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Attention and Talker-Specific Memory: A Dichotic Listening Investigation

Simon Todd
Stanford University
March 11, 2016 -
12:00pm to 1:00pm
Margaret Jacks Hall, Greenberg Room (460-126)

Most models of speech perception assume that attentional mechanisms are critical to speech processing and representation. In addition, recent work has shown that listeners encode social and linguistic information cued by phonetic variation in spoken words early and robustly. On this basis, we might assume that attentional mechanisms modulate encoding, resulting in the differential weighting of linguistic experiences, with social underpinnings. Here, we explore the role of attention in speech perception, with an eye toward socially-meaningful variation, within the dichotic listening paradigm.

Dichotic listening was introduced by Cherry (1953), who found that listeners can focus on one auditory stream while suppressing another, and that aspects of the suppressed stream may nevertheless attract attention. Listeners shadowed speech presented in one ear and ignored speech presented in the other. The ignored speech switched partway through, either from English to German, from forwards to backwards, or from a man’s to a woman’s voice. Listeners only reported explicit awareness of the switch when the sex of the unattended talker changed. This result has been interpreted to imply that, if the ignored stream captures attention, only its physical properties will be retained.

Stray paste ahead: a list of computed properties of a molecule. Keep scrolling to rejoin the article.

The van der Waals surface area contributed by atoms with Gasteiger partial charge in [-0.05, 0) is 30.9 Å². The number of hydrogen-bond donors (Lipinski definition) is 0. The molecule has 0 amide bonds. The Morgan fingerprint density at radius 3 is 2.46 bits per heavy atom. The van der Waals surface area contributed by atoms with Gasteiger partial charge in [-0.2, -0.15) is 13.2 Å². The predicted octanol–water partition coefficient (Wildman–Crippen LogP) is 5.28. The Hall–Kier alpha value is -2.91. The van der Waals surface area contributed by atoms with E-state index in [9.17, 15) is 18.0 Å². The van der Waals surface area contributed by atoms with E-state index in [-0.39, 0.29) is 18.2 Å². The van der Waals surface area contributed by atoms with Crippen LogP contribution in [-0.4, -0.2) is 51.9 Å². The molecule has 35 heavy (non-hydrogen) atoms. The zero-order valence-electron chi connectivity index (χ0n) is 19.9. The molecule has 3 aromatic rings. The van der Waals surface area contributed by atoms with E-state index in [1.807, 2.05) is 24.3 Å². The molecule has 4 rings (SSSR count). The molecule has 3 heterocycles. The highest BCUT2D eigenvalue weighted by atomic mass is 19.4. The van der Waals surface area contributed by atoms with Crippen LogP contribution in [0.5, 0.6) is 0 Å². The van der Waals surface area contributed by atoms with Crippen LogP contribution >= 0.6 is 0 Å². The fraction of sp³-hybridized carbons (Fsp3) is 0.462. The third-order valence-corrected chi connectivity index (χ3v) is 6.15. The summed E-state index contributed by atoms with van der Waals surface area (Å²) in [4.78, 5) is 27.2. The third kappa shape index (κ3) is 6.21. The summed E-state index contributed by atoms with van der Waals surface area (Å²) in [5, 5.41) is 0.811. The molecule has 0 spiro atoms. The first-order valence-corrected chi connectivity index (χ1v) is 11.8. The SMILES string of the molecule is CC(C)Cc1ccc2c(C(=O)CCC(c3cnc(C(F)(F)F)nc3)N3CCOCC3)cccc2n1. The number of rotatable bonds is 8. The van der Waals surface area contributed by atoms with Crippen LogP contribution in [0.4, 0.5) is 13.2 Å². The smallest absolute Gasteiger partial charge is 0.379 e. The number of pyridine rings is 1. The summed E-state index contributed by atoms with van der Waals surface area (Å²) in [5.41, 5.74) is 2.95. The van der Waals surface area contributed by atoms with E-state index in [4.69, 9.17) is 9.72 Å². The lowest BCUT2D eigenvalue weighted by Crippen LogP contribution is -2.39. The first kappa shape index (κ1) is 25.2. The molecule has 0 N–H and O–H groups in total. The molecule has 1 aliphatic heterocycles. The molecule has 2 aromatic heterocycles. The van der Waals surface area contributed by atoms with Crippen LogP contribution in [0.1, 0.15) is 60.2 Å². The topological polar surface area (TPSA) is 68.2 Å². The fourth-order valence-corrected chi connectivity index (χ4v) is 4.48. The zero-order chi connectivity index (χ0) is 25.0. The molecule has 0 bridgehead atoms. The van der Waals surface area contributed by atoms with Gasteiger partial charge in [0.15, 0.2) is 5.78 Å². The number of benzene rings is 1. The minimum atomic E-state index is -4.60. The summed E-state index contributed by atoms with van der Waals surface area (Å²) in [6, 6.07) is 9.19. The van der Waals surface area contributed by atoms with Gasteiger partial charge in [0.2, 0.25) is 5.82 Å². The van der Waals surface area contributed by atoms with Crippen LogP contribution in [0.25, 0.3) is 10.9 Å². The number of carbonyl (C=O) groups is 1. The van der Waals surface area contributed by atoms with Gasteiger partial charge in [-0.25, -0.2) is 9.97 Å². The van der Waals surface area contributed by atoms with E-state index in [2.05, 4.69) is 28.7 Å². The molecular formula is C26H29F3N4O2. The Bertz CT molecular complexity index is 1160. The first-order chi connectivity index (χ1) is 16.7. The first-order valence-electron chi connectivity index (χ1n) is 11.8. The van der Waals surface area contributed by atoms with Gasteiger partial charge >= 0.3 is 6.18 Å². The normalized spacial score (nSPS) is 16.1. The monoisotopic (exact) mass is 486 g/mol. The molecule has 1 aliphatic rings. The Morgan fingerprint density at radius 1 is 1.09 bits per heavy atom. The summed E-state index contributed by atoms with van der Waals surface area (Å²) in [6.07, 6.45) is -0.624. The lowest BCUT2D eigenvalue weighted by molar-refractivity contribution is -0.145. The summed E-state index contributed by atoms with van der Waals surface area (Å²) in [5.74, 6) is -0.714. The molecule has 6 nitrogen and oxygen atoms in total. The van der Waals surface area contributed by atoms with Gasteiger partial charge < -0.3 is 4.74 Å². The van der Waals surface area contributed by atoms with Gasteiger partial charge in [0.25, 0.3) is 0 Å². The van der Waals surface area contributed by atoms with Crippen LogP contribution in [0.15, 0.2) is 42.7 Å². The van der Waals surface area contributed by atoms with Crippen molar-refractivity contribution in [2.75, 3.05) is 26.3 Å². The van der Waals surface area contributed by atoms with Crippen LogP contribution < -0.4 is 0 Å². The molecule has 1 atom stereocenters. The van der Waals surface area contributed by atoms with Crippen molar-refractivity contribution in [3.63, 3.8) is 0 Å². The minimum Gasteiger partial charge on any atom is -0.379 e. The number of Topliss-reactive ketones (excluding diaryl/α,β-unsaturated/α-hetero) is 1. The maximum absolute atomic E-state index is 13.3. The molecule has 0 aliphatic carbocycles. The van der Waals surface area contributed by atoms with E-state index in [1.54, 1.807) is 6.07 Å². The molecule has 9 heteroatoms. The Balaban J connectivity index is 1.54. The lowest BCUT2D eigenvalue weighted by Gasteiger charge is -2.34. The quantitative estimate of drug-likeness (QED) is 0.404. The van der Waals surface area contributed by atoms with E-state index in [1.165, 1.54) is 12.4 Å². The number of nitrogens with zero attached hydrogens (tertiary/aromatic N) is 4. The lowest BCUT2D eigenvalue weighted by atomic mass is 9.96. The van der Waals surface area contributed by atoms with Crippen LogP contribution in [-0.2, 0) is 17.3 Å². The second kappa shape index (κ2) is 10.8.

Two issues arise from this paradigm: (1) it ignores numerous social and linguistic differences between male and female voices; and (2) it uses gross measures of explicit recall, which may provoke null effects. Given current theory, the recent plentiful literature illuminating talker-specific effects, and the multi-tasking nature of being human, we might expect that listeners retain some degree of implicit memory for richly-detailed aspects of speech even in the absence of focused attention. Furthermore, early-activated social representations may modulate attention and the encoding of talker-specific episodic traces.

We extend Cherry’s paradigm to allow for fine-grained sensitivity to talker identity. We present a proof-of-concept pilot study establishing that detail of ignored speech is retained even when minimally attended and discuss the potential of this methodology to address issues of talker-specific attention and the weighting of linguistic events more broadly.

[joint work with Meghan Sumner and Grant Shillington]

Event Type: 
P-interest Workshop